To Victor Go the Titans: QB leads way for Union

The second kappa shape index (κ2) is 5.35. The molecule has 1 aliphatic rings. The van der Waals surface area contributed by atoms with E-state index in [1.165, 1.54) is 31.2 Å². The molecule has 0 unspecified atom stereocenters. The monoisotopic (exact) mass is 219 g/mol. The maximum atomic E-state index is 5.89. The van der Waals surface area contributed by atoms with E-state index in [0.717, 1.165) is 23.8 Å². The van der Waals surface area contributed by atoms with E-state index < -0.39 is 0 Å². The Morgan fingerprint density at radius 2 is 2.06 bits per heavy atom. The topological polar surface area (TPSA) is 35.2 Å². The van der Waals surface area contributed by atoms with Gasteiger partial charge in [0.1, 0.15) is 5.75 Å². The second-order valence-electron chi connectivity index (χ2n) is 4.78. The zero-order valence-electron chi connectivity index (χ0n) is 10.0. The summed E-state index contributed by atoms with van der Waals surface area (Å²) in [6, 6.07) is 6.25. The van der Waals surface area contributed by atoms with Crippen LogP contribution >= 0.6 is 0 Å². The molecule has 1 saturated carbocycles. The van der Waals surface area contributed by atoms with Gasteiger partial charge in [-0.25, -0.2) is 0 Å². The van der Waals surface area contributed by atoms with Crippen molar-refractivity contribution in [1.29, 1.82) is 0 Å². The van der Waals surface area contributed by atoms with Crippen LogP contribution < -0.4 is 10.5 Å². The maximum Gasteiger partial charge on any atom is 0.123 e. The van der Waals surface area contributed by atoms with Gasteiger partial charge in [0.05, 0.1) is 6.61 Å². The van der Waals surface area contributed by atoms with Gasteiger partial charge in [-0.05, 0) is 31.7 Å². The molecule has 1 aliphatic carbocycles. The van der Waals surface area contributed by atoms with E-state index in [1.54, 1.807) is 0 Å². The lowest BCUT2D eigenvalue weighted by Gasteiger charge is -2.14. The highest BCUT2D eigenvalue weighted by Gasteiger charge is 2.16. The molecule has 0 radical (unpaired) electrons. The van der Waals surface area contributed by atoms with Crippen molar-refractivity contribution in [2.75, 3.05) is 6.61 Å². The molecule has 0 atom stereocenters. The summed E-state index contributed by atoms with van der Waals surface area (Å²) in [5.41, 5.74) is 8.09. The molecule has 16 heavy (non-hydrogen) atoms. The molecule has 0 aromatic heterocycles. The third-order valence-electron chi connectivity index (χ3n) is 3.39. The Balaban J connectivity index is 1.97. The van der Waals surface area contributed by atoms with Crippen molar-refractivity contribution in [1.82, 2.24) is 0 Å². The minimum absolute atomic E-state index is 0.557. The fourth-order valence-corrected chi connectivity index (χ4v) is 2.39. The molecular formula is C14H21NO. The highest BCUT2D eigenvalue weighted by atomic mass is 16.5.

first_imgTo Victor Go the Titans: QB leads way for Union Senior quarterback, Union program have been linked for years Follow The Columbian on Instagram Starts with familyBrandon Victor set the base for his youngest son.Better jobs and more opportunities for their children is why Brandon and his wife, Melissa, uprooted their family of five from Maui to Vancouver in the early 2000s. While here, their family grew to six.Lincoln Victor never was far from football, his dad said. Pop Warner on Sundays, daily practices with Union’s teams, tagging along with dad as part of local semi-pro teams.Brandon Victor is Union’s special teams coordinator and receivers coach and also works in-building at Union High School. He’s good at separating father and coach roles in practices and game days, and fights back tears when looking back on his son’s high-school football career that includes two 4A Greater St. Helens League offensive MVPs and 4A GSHL titles in two seasons.Brandon Victor said he “got forced into” coaching his son’s 6-year-old Pop Warner team. By age 10, Lincoln Victor’s Russell Wilson-type escapes made youth coaches jaw drop. By signing up you are agreeing to our Privacy Policy and Terms of Service. Share: Tags Barely school-age is when he first drew opponents’ attention with speed faster than most and play-making abilities far beyond anyone else.How, at ages 6 and 7, did area Pop Warner football teams try to bottle up a kid named Lincoln Victor, a quarterback who eventually a decade later, is leading the Union Titans into Saturday’s Class 4A football state championship game seeking an undefeated season?Canon Racanelli quarterbacked Hockinson to an undefeated 2017 season, and first faced off opposite Victor numerous times in youth ball. Stopping Victor always became priority No. 1 since a Pop Warner national tournament spot usually went through Racanelli’s North County Wildcats or Victor’s Evergreen Bulldogs.“We would always have to worry about how we were going to keep Lincoln contained,” said Racanelli, who finished his redshirt freshman season at Central Washington, “because he was such a good athlete. He has always been super competitive and it showed from a young age.” “I didn’t teach him everything,” Brandon Victor joked.At 5 feet 9 and 165 pounds, Victor’s played quarterback all his life, but likely will play receiver, cornerback, or special teams in college, where he’s been recruited by five programs.Most important statLincoln Victor is never big on personal statistics, but for the record, through 13 games, he’s completed 70 percent of his passes for 2,214 yards and 21 touchdowns, and rushed for 720 yards and 10 touchdowns.The only stat he cares about is matters is the 13. Seven of Union’s 13 wins this season have come by a seven or fewer points.“The best stat we can ever have is a win,” he said. “We have 13 of those, and we’re looking for one more.” @MegWochnick Victor and the Titans might just come full circle 10 years to the weekend since its last state title-game appearance. Oddly enough, Victor is reminded daily of the 2008 title-game defeat; the laminated front-page newspaper clipping, the one where he’s photographed as an 8-year-old embracing older brother Kapono postgame, hangs in his bedroom.But it’s for more than him: the program, the school, and community he admires.“It’s something special here,” Victor said. “I’m truly grateful to be a Titan. … This is a part of me.“I want to finish the job, and here we are.” Growing up a TitanAt age 8, the world already seem big enough, but Union football was Victor’s world in 2008.Part of the ball-boy crew on then-coach Cale Piland’s teams, Victor attended every practice, and every Union game. He cherished the players and coaches who knew his name. He learned early how invaluable leadership is through watching his older sister, Brandi, play on the Titans volleyball teams. He learned how to carry oneself and lift each other from Kapono’s Titans football teams.Growing up a Titan has been one of the best moments of his life.“I didn’t know anything but Union football,” Victor said. “To watch this team grow, community grow and reach new goals to set for the people who come after us, which is us. To finally know it’s been 10 years — exactly senior year — it’s surreal.”Those leadership traits made an immediate impact once in high school. But to better understand the qualities that define his leadership, you must better understand where Victor comes from. Follow Union Titans In the state semifinal, with star two-way player Darien Chase out injured after the first play from scrimmage, Victor played cornerback much of the second half shutting down leading receiver Justin Haase to help lead the defensive charge. Union rallied to win, 35-28.Big moments in big games is what Victor lives for, head coach Rory Rosenbach said, with a certain fiery edge and command for the ball that is second to none.“He thrives under those pressure moments,” Rosenbach said. “He loves games on the line — to make a play with his legs or get it to a guy to make a play.”And that’s what Victor hopes he and his teammates do Saturday, too, in the biggest game on the largest stage to date for these current Titans. Meg Wochnick Columbian staff writer Matt Gracey, who was let go after four seasons at Heritage’s coach earlier this week, has watched Victor transform into he calls an X-factor.And that goes beyond what he does on the field.“Every team tries to find one thing that puts them over the top,” Gracey said. “He has something about him. People want to follow him and want to allow him to be a leader.”As a member of the WIAA’s inaugural football state playoff seeding committee, Gracey’s witnessed a number of 4A and 3A contests this season, including both of Union’s wins over Puyallup when Victor’s play changed the course of both games.Trailing by 17 with 6-plus minutes to play Sept. 28, a first-down run by Victor on fourth-and-7 from their own 12 set the comeback course in motion. Lincoln Victor’s connection to the Union High School football team goes back a decade to when he was an 8-year-old ball boy for the team his brother Kapono played on. By Meg Wochnick, Columbian staff writer Published: November 29, 2018, 9:28pm Share: (360) 735-4521 [email protected] Family is Victor’s biggest life pillar, and he proudly plays the game honoring his Hawaiian roots, a culture rich in tradition, values, family, love and commitment. He’s driven to succeed, and win for the heritage he prides himself in.“That’s instilled in us,” said Victor, a native of Hawaii and born to Hawaiian natives. “It’s something special that a lot of people don’t realize and don’t understand, but if you come from a culture that is so deeply rooted, you play for them.”And Victor goes a step further incorporating that to his Titan family, too. The success and fun-filled game atmosphere is what he wants teammates to enjoy.Watch pregame. Watch on the sidelines. Watch postgame.“There’s never a down moment with me,” Victor said. “To bring others with you up on your success and always give credit to people who surround you.” Receive latest stories and local news in your email: The same can be said today.Years later, Victor is the epitome of a dual-threat quarterback who has accounted for 5,213 passing yards, 1,585 rushing yards and 75 total touchdowns in three seasons as Union High School’s starter.It’s the same player who draws high praise from teammates and opponents alike on competitiveness to class to commitment, whose father chokes up talking about his youngest son accomplishments, and a local coach who believes Victor defines what it means to be a leader.And it’s the same player who 10 years ago this weekend witnessed an upstart Union program go 13-1 to reach the Class 3A state title game in its second year of existence only to have the same crushed feeling in the Tacoma Dome stands as players did on the turf when the Titans lost 35-6 to perennial power Bellevue. Victor’s brother, Kapono, played running back and linebacker on that 2008 Union team.Now a decade later, Union (13-0) faces Lake Stevens (13-0) Saturday in the Class 4A championship game seeking the program’s first state title with another Victor on the roster. And this Victor wants nothing more than to make a victory happen. GOlast_img